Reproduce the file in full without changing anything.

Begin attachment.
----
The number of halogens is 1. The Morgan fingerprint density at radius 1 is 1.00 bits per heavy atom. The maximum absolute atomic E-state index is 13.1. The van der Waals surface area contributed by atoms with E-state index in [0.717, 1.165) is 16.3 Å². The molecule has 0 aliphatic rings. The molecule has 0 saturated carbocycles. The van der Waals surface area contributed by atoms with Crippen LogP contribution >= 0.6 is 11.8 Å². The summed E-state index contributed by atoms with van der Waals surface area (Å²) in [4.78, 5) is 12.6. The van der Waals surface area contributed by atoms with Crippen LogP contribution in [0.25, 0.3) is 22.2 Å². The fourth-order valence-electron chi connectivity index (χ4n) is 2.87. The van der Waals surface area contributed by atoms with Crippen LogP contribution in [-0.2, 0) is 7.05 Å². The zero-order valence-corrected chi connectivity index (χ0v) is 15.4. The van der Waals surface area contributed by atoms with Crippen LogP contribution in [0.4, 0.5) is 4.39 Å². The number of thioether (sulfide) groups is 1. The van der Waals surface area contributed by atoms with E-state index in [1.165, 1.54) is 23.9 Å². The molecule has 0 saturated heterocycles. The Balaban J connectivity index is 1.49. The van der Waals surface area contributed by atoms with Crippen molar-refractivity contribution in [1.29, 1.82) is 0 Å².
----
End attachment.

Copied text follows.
The number of halogens is 1. The Morgan fingerprint density at radius 1 is 1.00 bits per heavy atom. The maximum absolute atomic E-state index is 13.1. The van der Waals surface area contributed by atoms with E-state index in [0.717, 1.165) is 16.3 Å². The molecule has 0 aliphatic rings. The molecule has 0 saturated carbocycles. The van der Waals surface area contributed by atoms with Crippen LogP contribution >= 0.6 is 11.8 Å². The summed E-state index contributed by atoms with van der Waals surface area (Å²) in [4.78, 5) is 12.6. The van der Waals surface area contributed by atoms with Crippen LogP contribution in [0.25, 0.3) is 22.2 Å². The fourth-order valence-electron chi connectivity index (χ4n) is 2.87. The van der Waals surface area contributed by atoms with Crippen LogP contribution in [-0.2, 0) is 7.05 Å². The zero-order valence-corrected chi connectivity index (χ0v) is 15.4. The van der Waals surface area contributed by atoms with Crippen LogP contribution in [0.4, 0.5) is 4.39 Å². The number of thioether (sulfide) groups is 1. The van der Waals surface area contributed by atoms with E-state index in [1.165, 1.54) is 23.9 Å². The molecule has 0 saturated heterocycles. The Balaban J connectivity index is 1.49. The van der Waals surface area contributed by atoms with Crippen molar-refractivity contribution in [1.29, 1.82) is 0 Å².